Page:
Source: The Mercury, 25 January 1995, p. 11


Women more
likely to
suffer fatigue

WOMEN were three
times more likely to
have chronic fatigue
syndrome than men, yet
they were diagnosed less
than half as quickly and
many were wrongly sent
to a psychiatrist, a re-
cent survey suggests.

Women were diagnosed 
with CFS or myalgic en-
cephalomyelitis an average 
of 4.7 years after the 
first symptoms, more than 
twice the average 1.8 
years doctors took to 
diagnose men, the survey 
of almost 300 people 
found.

The results of the study 
do not necessarily apply 
across the nation because 
the 206 women and 67 men 
were members of the ME/
CFS Society of New South
Wales and a northern
Sydney CFS youth sup-
port group rather than a
randomly selected slice
of the general popula-
tion.

People with CFS saw
a doctor an average of
25.8 times a year but
had a low level of
satisfaction with how
general practitioners
and specialists handled
the disease.

More than half those
surveyed found their
doctors were dismissive
of their illness or ac-
cused them of malinger-
ing and 30 per cent
found themselves in-
appropriately referred
to a psychiatrist.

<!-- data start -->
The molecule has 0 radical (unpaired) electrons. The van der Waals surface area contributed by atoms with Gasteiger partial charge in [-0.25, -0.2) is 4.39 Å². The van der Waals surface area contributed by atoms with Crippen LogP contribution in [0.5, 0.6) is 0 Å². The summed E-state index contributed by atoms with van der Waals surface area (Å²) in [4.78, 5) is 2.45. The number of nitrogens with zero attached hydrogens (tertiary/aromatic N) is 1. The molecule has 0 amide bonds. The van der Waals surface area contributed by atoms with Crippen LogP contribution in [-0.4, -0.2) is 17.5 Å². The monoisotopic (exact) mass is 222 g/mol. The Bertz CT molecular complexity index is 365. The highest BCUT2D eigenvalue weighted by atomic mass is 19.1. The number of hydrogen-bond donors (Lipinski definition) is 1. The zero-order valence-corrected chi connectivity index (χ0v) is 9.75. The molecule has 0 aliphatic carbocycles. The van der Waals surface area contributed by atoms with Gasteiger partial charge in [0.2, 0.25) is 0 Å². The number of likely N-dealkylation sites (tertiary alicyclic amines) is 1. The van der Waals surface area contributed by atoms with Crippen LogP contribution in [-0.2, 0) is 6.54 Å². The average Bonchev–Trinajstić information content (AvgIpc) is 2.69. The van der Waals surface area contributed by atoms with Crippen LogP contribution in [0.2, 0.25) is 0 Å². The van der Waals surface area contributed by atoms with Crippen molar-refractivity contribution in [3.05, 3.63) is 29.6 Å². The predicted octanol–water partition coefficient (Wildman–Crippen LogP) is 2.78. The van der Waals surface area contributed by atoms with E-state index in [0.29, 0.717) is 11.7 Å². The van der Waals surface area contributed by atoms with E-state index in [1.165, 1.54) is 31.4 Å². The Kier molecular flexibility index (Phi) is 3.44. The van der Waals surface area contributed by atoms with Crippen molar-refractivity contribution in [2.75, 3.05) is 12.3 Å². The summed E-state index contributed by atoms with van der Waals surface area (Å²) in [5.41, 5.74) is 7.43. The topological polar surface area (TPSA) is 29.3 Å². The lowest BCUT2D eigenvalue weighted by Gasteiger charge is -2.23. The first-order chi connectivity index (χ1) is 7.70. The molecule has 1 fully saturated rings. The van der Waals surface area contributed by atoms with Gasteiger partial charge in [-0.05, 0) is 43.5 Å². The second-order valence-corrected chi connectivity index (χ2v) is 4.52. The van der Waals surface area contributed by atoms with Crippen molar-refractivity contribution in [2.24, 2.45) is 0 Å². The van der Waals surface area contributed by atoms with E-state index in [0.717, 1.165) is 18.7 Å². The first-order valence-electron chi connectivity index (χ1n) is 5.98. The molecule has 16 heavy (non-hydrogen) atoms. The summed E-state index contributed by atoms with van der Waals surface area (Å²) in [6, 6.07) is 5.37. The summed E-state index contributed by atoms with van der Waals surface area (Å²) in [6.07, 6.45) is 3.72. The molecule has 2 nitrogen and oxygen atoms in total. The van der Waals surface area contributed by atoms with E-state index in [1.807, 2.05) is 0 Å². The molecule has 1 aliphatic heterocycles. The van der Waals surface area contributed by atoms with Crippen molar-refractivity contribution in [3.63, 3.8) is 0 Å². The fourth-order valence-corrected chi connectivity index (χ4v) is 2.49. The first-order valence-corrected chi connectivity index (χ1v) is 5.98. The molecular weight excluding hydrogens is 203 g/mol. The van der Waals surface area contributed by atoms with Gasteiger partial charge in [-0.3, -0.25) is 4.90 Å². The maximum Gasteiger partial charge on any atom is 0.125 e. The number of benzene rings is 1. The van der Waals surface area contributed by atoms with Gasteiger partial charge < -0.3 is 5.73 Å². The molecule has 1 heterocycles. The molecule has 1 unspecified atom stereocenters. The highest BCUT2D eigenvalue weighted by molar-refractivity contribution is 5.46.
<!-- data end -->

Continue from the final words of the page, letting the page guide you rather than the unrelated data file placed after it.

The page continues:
Because of CFS-link-
ed weight loss, young
girls were particularly
at risk of being misdiag-
nosed with the eating
disorders anorexia or
bulimia nervosa by doc-
tors who did not know
about or believe in 
CFS, ME/CFS member
Michael Lyons said
yesterday.

"A great percentage of
them don't even believe
in ME," he said.

"It baffles me why
doctors find it so diffi-
cult to take it on board."
CFS is thought to
affect between 50,000
and 150,000 people in
Australia.

The ME/CFS Society
of NSW's survey was
conducted in 1993 and
reported to the federal
health minister's CFS
review committee.

Committee leader Dr
David Watson of St John
of God Hospital, West-
ern Australia, will
speak at a consensus
conference on CFS at
Sydney's Darling Har-
bour Convention Centre
on February 18 and 19.

CFS can last for months 
or even years troubling 
people with overwhelming 
lethargy, muscle pains, 
poor circulation, poor 
concentration and memory
loss often making it im-
possible to work or even 
to get out of bed.

        AAP


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